First Look gets a Nu Image

Stake in studio, output arm sold off

Nu Image principals Avi Lerner, Danny Dimbort and Trevor Short said Wednesday that their film company has acquired a controlling 52% financial stake in First Look Studios, including its theatrical distribution arm First Look Pictures. The deal was in the $65 million-$75 million range.

Short will step in as the acting CEO, running day-to-day operations as Nu Image decides on the direction of the company. The company interviewed a handful of potential CEO candidates this week.

The deal between the two Los Angeles-based companies, brokered by William Morris Independent, will add a hefty amount of new capital to FLS and restructure debt the company acquired since it was formed in July 2005 (HR 3/20). The studio obtained a three-year, $80 million credit line from Merrill Lynch in the summer after receiving $20 million in initial funding from Prentice Capital Management.

In a twist, the deal arose out of former CEO Henry Winterstern's aborted effort to persuade his fellow board members Chris Cooney, Mitch Goldstein and Chas Phillips to buy Nu Image's 300-title library. Nu Image wanted about $300 million, but Winterstern wanted to pay closer to $100 million.

The companies couldn't agree on terms, and FLS was said to be vulnerable because of overspending in the face of low revenue. Lerner saw an opportunity to buy FLS for the right price, according to sources close to the deal.

"When we heard that we were going to have a deal with them, we laughed," Lerner said at the time of Winterstern's departure, adding that he had been talking with several companies about the sale of his film library.

Nu Image is said to be open to outside investors who would beef up the company and back its expansion plans. The company raised capital for the FLS deal based on its earnings and the value of its library and existing assets. One insider described the deal as a "big risk" for Nu Image.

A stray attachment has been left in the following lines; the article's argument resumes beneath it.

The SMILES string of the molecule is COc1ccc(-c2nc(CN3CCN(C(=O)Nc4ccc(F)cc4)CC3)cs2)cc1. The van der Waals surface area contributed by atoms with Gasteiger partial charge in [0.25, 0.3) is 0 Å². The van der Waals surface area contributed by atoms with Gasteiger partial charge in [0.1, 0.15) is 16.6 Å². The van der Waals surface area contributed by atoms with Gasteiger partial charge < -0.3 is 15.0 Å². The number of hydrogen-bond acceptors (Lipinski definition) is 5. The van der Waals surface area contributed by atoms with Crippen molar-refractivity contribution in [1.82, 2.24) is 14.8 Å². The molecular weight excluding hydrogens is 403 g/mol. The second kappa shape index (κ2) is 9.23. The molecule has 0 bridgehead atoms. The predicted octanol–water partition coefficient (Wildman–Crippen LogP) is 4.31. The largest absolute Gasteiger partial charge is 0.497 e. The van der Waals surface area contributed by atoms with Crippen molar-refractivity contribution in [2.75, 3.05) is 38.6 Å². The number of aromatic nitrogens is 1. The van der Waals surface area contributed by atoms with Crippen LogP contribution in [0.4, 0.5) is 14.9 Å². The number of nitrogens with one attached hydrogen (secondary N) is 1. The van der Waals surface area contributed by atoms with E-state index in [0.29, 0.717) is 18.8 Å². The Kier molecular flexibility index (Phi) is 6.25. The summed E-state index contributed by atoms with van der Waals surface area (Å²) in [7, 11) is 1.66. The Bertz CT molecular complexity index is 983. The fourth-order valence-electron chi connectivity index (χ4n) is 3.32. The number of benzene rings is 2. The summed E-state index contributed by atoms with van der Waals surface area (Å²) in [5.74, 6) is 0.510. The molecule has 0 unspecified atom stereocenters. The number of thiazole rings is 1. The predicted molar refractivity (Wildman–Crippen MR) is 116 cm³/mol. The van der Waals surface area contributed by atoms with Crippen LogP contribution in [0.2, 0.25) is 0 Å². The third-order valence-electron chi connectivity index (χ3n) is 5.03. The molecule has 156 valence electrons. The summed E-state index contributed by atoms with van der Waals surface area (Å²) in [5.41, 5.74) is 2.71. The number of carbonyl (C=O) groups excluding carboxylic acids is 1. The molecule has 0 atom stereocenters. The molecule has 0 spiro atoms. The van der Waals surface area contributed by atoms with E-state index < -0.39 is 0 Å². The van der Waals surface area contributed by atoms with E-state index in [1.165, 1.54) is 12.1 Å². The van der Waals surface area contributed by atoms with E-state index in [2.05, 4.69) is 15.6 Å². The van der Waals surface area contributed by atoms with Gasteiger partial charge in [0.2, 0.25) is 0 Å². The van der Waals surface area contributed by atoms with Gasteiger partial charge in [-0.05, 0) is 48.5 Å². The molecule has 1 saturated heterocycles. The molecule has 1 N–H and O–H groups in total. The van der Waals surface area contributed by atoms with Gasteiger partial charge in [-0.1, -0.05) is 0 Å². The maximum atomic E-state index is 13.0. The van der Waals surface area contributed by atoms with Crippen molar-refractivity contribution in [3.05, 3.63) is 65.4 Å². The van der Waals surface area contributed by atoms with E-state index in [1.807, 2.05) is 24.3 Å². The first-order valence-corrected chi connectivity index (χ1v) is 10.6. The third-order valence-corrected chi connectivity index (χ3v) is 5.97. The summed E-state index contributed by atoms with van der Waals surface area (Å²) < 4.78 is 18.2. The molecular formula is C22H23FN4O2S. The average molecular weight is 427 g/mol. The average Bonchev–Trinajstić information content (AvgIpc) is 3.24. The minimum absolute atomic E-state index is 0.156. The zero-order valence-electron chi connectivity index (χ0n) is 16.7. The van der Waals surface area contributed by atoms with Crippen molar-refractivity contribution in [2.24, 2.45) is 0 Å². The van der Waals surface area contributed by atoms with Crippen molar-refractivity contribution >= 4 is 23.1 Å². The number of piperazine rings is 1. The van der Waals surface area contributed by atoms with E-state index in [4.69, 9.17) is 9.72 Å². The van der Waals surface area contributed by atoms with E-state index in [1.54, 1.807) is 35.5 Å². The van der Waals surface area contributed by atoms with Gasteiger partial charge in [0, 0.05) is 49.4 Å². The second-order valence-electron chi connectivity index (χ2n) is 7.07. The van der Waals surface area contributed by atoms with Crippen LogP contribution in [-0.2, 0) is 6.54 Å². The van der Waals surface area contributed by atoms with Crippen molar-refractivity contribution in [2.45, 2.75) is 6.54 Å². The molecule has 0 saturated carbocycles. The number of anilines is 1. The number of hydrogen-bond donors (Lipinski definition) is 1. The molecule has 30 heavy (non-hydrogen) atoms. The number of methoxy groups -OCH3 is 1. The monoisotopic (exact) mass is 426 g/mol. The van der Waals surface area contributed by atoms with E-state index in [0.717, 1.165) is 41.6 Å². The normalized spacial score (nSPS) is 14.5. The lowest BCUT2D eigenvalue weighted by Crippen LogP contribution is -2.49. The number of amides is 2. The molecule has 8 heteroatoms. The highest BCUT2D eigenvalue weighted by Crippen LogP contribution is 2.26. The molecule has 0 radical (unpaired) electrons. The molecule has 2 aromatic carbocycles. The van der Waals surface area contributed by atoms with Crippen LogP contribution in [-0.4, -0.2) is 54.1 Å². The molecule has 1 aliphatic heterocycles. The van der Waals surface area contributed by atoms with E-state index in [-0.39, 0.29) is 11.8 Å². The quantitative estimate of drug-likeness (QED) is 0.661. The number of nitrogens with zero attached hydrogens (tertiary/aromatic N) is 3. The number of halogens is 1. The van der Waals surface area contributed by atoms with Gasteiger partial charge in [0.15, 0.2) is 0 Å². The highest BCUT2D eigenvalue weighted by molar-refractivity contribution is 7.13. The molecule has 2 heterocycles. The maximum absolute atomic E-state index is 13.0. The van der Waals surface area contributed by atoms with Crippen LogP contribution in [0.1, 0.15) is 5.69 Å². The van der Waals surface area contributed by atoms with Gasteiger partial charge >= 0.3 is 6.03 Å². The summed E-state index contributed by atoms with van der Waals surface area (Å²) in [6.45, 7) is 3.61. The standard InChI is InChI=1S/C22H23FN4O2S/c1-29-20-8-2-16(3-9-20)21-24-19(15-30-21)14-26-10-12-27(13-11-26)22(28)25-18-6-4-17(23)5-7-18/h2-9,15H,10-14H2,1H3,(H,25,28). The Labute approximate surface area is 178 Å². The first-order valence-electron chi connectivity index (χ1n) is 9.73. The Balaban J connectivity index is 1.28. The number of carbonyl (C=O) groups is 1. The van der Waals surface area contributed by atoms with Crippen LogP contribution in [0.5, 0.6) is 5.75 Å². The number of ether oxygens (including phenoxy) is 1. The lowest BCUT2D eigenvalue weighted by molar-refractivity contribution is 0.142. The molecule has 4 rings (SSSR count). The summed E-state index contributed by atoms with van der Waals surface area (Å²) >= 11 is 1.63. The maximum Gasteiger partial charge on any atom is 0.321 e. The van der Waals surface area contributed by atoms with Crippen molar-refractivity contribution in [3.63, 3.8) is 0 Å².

A spokesperson said there are no imminent layoffs planned, but a company source said there might be operational layoffs in departments like accounting as Nu Image merges its staff of about 65 people with FLS' staff of 130-plus. Three FLS employees were laid off last week.

The move gives Nu Image and its production/distribution arm Millennium Films an added outlet for home video and theatrical distribution, a move the company said will lead to a ramping up of FLS as opposed to shutting it down or selling it. Nu Image traditionally has looked to the big studios to distribute its films, but now it can add in-house distribution, providing First Look Pictures with bigger-budgeted titles than it has released in the past.

Nu Image still plans to keep lower-budgeted films in the mix, though FLS' theatrical division has faltered with its initial low-budget releases. First Look Pictures will continue to acquire and distribute films, while Nu Image will have control of the 700-title FLS library.

The move also should strengthen First Look's foreign sales of film and television product though Nu Image's sales arm. A source said that at the Festival de Cannes in May, First Look International president Stuart Ford will likely set up shop independently of Nu Image international sales head Dimbort, with the two operations merging after the fest.

First Look founding CEO Winterstern resigned from his post this month but stayed on as an adviser. He reacquired his Capital Entertainment Group, which he had merged with First Look in 2005. During his tenure, Winterstern purchased Blockbuster's production, acquisition and distribution arm DEJ Prods. for $25 million, video distributor Ventura Distribution for about $20 million and TV syndication packages from Pinnacle Entertainment.

Winterstern hired former Paramount Classics co-president Ruth Vitale about 17 months ago to run the domestic theatrical division of First Look. She resigned March 14 in what she called a "mutual decision" after the board of directors chose to move away from film production (HR 3/15).

Ford, who joined the company from Miramax International, created overseas sales arm First Look International. The other new divisions Winterstern created were First Look Television, domestic home video distributor First Look Home Entertainment and branded entertainment arm First Look Media.

Nu Image formed Millennium Films in 1996 as its film production arm, focusing on high-budget features, and has produced more than 60 films.